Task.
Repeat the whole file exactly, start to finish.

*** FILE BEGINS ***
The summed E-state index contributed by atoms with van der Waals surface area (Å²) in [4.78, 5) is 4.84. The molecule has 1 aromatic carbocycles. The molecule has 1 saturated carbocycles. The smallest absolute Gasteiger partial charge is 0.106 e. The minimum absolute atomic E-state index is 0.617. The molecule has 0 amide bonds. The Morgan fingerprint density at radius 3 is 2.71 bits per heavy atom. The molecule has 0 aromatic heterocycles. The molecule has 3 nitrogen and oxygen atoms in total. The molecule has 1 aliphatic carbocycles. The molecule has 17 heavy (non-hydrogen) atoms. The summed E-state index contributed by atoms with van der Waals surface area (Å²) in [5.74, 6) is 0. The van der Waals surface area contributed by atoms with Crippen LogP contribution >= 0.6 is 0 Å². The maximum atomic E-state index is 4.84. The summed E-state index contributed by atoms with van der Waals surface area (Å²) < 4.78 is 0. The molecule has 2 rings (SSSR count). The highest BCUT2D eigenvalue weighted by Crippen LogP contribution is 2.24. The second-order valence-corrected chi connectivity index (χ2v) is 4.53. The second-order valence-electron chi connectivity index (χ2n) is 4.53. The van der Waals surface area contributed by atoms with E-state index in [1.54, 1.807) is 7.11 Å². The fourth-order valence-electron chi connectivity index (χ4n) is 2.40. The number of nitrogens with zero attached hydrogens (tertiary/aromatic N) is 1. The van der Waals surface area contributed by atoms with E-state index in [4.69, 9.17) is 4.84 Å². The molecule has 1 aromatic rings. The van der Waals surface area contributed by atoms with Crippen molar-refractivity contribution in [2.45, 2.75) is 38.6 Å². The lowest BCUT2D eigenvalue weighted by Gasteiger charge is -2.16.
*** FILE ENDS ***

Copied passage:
The summed E-state index contributed by atoms with van der Waals surface area (Å²) in [4.78, 5) is 4.84. The molecule has 1 aromatic carbocycles. The molecule has 1 saturated carbocycles. The smallest absolute Gasteiger partial charge is 0.106 e. The minimum absolute atomic E-state index is 0.617. The molecule has 0 amide bonds. The Morgan fingerprint density at radius 3 is 2.71 bits per heavy atom. The molecule has 0 aromatic heterocycles. The molecule has 3 nitrogen and oxygen atoms in total. The molecule has 1 aliphatic carbocycles. The molecule has 17 heavy (non-hydrogen) atoms. The summed E-state index contributed by atoms with van der Waals surface area (Å²) in [5.74, 6) is 0. The van der Waals surface area contributed by atoms with Crippen LogP contribution >= 0.6 is 0 Å². The maximum atomic E-state index is 4.84. The summed E-state index contributed by atoms with van der Waals surface area (Å²) < 4.78 is 0. The molecule has 2 rings (SSSR count). The highest BCUT2D eigenvalue weighted by Crippen LogP contribution is 2.24. The second-order valence-corrected chi connectivity index (χ2v) is 4.53. The second-order valence-electron chi connectivity index (χ2n) is 4.53. The van der Waals surface area contributed by atoms with E-state index in [1.54, 1.807) is 7.11 Å². The fourth-order valence-electron chi connectivity index (χ4n) is 2.40. The number of nitrogens with zero attached hydrogens (tertiary/aromatic N) is 1. The van der Waals surface area contributed by atoms with E-state index in [4.69, 9.17) is 4.84 Å². The molecule has 1 aromatic rings. The van der Waals surface area contributed by atoms with Crippen molar-refractivity contribution in [2.45, 2.75) is 38.6 Å². The lowest BCUT2D eigenvalue weighted by Gasteiger charge is -2.16.